Official US Visa Site []

    If you are from a low-immigration country (i.e. from Western and Cenral Europe, Oceania, etc) you might be better off trying for the DV visas, i.e. lottery visas. That was my ticket to a Green Card. The odds for a European are actually good (one in 12 I think) and the maximum processing time (i.e. mail-in of the lottery entry to actual Green Card) is at most 24 months.

    If you have the option to go for GC (Adjustment of Status) processing to your home country, go for it. Embassies usually have to deal with fewer applications and are easier to get a handle of than the INS. If you have a good chance to get the GC (most people do), you don't even have to worry about your current visa.

    Check out misc.immigration.usa on Usenet. A great medium-traffic forum (hopefully it will still be after being mentioned here) with a lot of old-timer immigrants that already have been through most of the INS bureacracy.

    As for the whiners: INS is by far the worst US government service. It's quite easy to suck this bad when the people you deal with have no political power whatsoever. Maybe we should get a PAC going ;-)...

    engineers never lie; we just approximate the truth.

  • What a smart guy! Too bad, he didn't know that to get citizenship this way one has to get a green card first.
  • As Jon Wiener described in his book Gimmee Some Truth [] about John Lennon's harassment by the FBI and the INS, it's mighty inconvenient to be even a famous foreign national in the US. I have no real reason to suspect Linus is getting singled out for special nettling, but just as the INS tried to deport Lennon for his overthrow-the-establishment political rhetoric, perhaps it wouldn't be too farfetched to suspect certain segments of the software industry of trying to suppress Linus and his certain open-source ideologies.

    Hopefully this will serve as an example of why the current bureaucracies and laws need massive reforms. I can hope, can't I?
  • I find the state of affairs in the US regarding immigration to be appalling. The hippocracy and thinly veiled racism boggles the mind. I hear these people spout this protectionist crap and I think, "just where the hell do you think you came from?" It's the same story. First Irish, Asian, or Hispanic. And it's all bullshit.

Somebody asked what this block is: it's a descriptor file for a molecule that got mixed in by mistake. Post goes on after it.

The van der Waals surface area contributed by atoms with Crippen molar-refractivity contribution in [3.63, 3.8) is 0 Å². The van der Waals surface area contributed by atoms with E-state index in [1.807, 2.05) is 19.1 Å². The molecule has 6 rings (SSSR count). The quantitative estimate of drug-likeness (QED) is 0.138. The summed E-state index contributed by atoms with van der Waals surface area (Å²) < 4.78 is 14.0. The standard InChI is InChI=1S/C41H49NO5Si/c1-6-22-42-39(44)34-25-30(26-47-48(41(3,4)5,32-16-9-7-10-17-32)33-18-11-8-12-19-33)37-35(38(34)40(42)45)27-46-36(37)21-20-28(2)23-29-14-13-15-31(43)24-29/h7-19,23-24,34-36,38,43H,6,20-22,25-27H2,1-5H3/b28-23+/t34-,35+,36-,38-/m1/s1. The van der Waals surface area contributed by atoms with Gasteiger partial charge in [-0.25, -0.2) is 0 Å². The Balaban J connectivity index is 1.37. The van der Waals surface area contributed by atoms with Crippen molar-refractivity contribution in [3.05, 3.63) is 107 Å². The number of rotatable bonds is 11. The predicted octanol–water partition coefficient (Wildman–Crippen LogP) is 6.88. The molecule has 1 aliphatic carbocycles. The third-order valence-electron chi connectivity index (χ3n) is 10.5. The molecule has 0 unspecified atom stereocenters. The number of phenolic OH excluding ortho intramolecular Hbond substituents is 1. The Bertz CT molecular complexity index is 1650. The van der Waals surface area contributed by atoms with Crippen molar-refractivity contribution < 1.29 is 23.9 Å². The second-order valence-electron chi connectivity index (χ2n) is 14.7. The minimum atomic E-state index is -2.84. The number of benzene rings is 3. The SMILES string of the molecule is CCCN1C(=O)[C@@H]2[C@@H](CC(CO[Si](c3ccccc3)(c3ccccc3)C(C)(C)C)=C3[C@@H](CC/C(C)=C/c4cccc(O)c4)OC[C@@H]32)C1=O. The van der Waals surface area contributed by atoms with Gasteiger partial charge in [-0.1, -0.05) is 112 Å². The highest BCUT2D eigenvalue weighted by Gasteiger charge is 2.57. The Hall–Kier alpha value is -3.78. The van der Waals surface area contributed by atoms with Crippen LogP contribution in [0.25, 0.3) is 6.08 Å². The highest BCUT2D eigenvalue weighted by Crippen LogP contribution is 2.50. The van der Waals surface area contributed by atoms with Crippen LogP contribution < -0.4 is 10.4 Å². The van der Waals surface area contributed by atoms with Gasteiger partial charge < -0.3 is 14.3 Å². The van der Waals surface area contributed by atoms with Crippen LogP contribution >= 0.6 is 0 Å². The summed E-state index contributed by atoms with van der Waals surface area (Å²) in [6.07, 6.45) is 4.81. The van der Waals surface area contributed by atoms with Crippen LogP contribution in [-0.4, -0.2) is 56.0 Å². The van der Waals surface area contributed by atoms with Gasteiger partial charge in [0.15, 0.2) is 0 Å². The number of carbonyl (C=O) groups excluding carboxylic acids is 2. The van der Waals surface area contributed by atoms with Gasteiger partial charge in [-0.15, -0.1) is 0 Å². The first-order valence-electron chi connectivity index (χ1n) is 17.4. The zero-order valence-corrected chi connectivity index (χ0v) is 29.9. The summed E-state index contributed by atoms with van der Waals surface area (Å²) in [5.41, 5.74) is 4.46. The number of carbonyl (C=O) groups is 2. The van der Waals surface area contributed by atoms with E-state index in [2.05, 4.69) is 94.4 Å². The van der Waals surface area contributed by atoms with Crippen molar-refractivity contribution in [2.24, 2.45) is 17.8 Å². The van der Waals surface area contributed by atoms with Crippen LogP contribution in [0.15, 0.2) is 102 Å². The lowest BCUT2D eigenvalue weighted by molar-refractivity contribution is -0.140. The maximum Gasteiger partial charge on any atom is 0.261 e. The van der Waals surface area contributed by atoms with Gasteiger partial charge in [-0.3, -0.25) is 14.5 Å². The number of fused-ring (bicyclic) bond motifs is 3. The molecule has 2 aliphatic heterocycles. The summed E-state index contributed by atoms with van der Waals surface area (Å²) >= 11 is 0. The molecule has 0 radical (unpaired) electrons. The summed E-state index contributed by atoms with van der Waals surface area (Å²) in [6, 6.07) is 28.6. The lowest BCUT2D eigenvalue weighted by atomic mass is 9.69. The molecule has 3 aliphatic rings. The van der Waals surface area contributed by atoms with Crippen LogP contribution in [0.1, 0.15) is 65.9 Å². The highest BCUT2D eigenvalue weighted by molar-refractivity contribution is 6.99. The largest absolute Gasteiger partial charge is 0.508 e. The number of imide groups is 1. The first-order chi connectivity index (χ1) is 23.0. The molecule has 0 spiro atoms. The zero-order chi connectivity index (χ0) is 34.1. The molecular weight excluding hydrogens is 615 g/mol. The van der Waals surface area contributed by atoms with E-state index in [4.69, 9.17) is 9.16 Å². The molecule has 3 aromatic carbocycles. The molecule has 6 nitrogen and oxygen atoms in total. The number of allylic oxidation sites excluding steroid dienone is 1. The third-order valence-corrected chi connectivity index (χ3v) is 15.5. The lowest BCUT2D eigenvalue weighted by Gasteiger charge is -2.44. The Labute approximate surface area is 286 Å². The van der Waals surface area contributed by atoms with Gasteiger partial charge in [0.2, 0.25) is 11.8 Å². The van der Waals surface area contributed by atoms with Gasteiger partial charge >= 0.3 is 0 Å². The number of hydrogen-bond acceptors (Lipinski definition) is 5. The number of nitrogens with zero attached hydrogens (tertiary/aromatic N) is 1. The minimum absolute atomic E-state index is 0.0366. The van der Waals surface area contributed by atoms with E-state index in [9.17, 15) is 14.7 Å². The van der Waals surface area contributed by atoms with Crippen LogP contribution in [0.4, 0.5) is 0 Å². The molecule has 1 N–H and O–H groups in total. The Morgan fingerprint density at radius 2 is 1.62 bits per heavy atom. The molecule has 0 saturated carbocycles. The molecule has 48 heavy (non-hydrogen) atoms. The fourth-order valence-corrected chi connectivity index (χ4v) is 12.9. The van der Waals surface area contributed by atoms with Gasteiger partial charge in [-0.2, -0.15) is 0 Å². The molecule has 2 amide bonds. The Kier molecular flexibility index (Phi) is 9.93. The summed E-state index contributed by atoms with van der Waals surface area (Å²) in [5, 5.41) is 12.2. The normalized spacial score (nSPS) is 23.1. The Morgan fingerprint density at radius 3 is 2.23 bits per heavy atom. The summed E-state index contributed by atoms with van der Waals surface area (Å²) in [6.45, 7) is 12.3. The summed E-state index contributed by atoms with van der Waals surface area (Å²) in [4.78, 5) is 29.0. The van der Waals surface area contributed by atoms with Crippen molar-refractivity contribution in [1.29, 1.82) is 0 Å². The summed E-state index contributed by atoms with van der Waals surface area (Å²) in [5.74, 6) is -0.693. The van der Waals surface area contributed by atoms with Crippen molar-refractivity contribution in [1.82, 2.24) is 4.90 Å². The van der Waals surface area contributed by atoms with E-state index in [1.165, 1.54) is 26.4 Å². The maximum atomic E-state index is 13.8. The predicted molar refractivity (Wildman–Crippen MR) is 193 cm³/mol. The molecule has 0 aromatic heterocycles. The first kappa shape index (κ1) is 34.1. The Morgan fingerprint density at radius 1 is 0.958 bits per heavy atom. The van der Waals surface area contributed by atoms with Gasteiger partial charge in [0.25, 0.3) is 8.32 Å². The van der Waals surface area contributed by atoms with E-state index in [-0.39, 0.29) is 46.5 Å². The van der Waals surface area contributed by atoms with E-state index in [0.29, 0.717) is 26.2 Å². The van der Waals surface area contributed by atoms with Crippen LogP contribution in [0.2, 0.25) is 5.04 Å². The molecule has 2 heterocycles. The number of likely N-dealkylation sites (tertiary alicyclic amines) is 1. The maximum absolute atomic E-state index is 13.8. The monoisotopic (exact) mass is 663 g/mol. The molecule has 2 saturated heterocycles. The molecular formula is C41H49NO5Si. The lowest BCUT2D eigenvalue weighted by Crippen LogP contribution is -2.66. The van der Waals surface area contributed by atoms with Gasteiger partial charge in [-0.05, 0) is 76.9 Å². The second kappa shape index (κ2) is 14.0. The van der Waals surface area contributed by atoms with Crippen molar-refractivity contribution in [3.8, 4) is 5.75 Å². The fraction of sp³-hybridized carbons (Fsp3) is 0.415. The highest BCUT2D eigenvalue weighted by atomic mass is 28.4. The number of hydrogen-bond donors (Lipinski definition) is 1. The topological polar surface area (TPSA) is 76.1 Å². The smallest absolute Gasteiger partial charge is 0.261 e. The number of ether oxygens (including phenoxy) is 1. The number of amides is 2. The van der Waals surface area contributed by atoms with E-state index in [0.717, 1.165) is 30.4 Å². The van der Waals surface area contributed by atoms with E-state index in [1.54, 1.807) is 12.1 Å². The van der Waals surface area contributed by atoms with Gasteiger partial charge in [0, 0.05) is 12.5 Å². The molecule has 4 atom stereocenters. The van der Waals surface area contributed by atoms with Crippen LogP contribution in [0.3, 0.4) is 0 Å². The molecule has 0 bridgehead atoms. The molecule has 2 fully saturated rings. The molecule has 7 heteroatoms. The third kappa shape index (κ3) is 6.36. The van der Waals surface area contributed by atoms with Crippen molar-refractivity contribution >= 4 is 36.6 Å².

I know people affected by layoffs by a well known company last year. These are people who write compilers, a rather specialized skill. Their H1B didn't have enough time left on it, so no company would touch them. If you get laid off on H1B you have 10 days to find a new job or get out of the country.

    Consider the following:

    You have 6 years with H1-B. During those 6 years you are stuck with the same company for all intents and purposes, since it is difficult to get picked up by a different company. It becomes more difficult as time goes on.
    After 5 years of working for the company, basically on their terms, they hit some trouble and lay you off. They were sponsoring you for a green card, but that hadn't gone through (remember, it takes around 3 years to process the things). Now, that all gets dropped because the company working on it has just laid you off. You've only got 1 year left in the country, so no other company is going to touch you. So what happens? That's right, 10 days to leave the country.

    It makes me sick.

  • This seems to be a chronic failing of Governments. Utterly failing to detect and respond to gross understaffing or changing circumstances in anything approaching a resonable timeframe.
    Tell me, what incentive does a government have to respond promptly to changing needs?

    A business, for instance, has a wonderful incentive to respond to needs: if it doesn't, it will lose out to competitors. If Intel kept pushing first-generation Pentiums while AMD was developing K6 and K7 chips -- and the market needed speed -- Intel would lose out; they would first have become less profitable, and finally would go out of business.

    A skilled laborer (for instance, a coder or sysadmin) has a similar incentive. If all you know is Windows NT, but Windows NT is in decline and being replaced by Unix, you have an incentive to learn Unix. If you don't, you will find your skills not worth as much money.

    Business and laborers exist in a market relationship with their clients. In order to make more money, businesses have to fill the needs of their customers, and laborers have to fill the needs of their employers. If you're not good at this, you get less money, or (worse yet) you either go out of business (if you're a business) or you lose your job (if you're a laborer).

    Governments do not exist in a market relationship with their "clients" -- the residents (citizens and resident aliens) of their territories. A government has a monopoly. Unless it does something seriously bogus and gets kicked out in a revolution, coup, or major political upheaval, it's just gonna sit there and fester.